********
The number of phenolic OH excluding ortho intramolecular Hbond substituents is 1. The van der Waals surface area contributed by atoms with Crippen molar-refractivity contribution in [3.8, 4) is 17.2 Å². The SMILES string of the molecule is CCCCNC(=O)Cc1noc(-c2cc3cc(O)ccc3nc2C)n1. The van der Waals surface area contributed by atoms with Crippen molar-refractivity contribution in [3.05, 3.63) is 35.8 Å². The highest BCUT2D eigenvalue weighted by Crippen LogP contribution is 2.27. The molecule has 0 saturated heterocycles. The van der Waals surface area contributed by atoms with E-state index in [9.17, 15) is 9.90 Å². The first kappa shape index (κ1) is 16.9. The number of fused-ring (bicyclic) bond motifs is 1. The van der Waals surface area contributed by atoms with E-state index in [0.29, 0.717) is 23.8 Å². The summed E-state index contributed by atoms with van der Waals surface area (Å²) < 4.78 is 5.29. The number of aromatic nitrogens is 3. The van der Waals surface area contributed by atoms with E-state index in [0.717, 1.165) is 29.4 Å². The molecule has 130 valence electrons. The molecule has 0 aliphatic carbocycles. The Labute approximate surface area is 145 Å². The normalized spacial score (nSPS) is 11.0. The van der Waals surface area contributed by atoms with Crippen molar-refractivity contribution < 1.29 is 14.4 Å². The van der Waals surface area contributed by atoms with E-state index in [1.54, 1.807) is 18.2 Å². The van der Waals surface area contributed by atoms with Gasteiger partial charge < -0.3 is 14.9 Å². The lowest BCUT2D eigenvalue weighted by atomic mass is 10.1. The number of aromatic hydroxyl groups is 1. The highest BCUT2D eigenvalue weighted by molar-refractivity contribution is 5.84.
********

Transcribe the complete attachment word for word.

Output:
The number of phenolic OH excluding ortho intramolecular Hbond substituents is 1. The van der Waals surface area contributed by atoms with Crippen molar-refractivity contribution in [3.8, 4) is 17.2 Å². The SMILES string of the molecule is CCCCNC(=O)Cc1noc(-c2cc3cc(O)ccc3nc2C)n1. The van der Waals surface area contributed by atoms with Crippen molar-refractivity contribution in [3.05, 3.63) is 35.8 Å². The highest BCUT2D eigenvalue weighted by Crippen LogP contribution is 2.27. The molecule has 0 saturated heterocycles. The van der Waals surface area contributed by atoms with E-state index in [9.17, 15) is 9.90 Å². The first kappa shape index (κ1) is 16.9. The number of fused-ring (bicyclic) bond motifs is 1. The van der Waals surface area contributed by atoms with E-state index in [0.29, 0.717) is 23.8 Å². The summed E-state index contributed by atoms with van der Waals surface area (Å²) < 4.78 is 5.29. The number of aromatic nitrogens is 3. The van der Waals surface area contributed by atoms with E-state index in [0.717, 1.165) is 29.4 Å². The molecule has 130 valence electrons. The molecule has 0 aliphatic carbocycles. The Labute approximate surface area is 145 Å². The normalized spacial score (nSPS) is 11.0. The van der Waals surface area contributed by atoms with Crippen molar-refractivity contribution < 1.29 is 14.4 Å². The van der Waals surface area contributed by atoms with E-state index in [1.54, 1.807) is 18.2 Å². The van der Waals surface area contributed by atoms with Gasteiger partial charge < -0.3 is 14.9 Å². The lowest BCUT2D eigenvalue weighted by atomic mass is 10.1. The number of aromatic hydroxyl groups is 1. The highest BCUT2D eigenvalue weighted by molar-refractivity contribution is 5.84.